By Rico the Dog
As told to Donna Newman
Hi, “hoomans”! I’m Rico, and I’m at the CNY SPCA. A lot of my doggy friends have loving families, but I’m still waiting to find mine.
A lot of people are complaining about COVID-19, but my doggy friends who already have homes love it! They’re with their families all the time. They’ve had so many walks, treats, cuddles, car rides — it’s been wonderful.
However, all good things must end. (Sigh.) Adults are going back to work and kids going back to school. That means my doggy friends will be spending time alone — some for the first time in many months.
Some of my friends are fine with this; they’ll just take longer naps. But some dogs will be very sad and may experience something called “separation anxiety.”
Separation anxiety is when doggos love their people so much that they get very nervous when they’re left alone. The doggies may bark a lot, pace, be destructive, have “accidents” (if you know what I mean) and sometimes even hurt themselves!
Some breeds are more prone to separation anxiety (yes, I’m looking at you, my Lab friends!). Sometimes shelter dogs, who have had a lot of families, may experience it. And sometimes, there’s no explanation for it at all.
Luckily, you can help your furry friend deal with separation anxiety. Here’s a few tips:
• Social distance from your dog: If your dog spends every minute with you, you need to encourage them to start spending some time by themselves. Allow them to be outside in a fenced-in yard by themselves. Go for a quick drive in the neighborhood or a short walk around the block without them. Start off slow and gradually work up to more time away from your dog. This lets your dog know that when you leave, you’ll always come back.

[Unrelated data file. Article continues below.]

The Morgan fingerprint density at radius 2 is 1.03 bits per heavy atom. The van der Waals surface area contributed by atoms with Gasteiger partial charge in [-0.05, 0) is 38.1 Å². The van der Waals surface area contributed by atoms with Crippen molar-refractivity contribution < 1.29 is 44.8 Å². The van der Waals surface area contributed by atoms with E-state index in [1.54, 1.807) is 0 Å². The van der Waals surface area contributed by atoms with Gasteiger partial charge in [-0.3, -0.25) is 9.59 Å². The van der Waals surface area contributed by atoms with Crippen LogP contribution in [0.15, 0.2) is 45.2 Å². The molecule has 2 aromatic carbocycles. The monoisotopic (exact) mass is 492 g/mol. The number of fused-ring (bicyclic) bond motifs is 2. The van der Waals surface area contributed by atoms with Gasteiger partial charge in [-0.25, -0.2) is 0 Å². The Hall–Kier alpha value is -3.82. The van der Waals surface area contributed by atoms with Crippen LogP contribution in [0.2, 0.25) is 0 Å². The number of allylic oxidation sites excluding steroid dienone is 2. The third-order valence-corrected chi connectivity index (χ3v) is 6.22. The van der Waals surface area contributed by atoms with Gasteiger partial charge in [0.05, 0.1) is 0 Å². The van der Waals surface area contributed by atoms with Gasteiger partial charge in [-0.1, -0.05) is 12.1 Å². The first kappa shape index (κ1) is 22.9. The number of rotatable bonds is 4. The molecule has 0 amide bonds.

• Get them used to the new routine: We dogs love routine! If we know what to expect, we feel more comfortable and confident. A few days before you go back to work, start getting up at the new time and start going through your new routine: take a shower, get dressed, even leave the house for a while, as if you’re really going to work. That way, when you actually return to work, your dog will be more prepared for it.
• Provide plenty of exercise: A tired dog is a happy dog! Before you leave for the day, take your dog for a walk or a fun game of fetch. Exercise will help your dog burn off excess energy and will help them stay relaxed and calm throughout the day. If you’re gone for a long time, hire a dog walker to help us burn off energy and get some physical and mental stimulation. Or try doggy day care once or twice a week.
• Provide interactive toys: Licky mats, filled Kongs, marrow bones, and chew toys can help keep us dogs busy and distracted. (Just make sure that they’re safe for your dog, and your dog won’t choke on them.) Also, leaving on the radio or television on can make us feel like we’re not alone and can block out some noises that may make us nervous.
• Relax! We dogs are very intuitive and we pick up on your mood. If you’re worried, we’re worried, and if you’re confident, we feel better, too. Please don’t make it a big deal when you leave or return. If you’re calm, we’re more likely to be calm, too.
If your dog has severe separation anxiety, please contact your veterinarian or a canine behaviorist. No dog should have to suffer with this.
Please be patient. Sometimes it takes a while for us to get used to a new routine.
And remember, if you’re looking for a new best friend, I’m available!
For more information about adoption, email [email protected] or call 315-454-4479.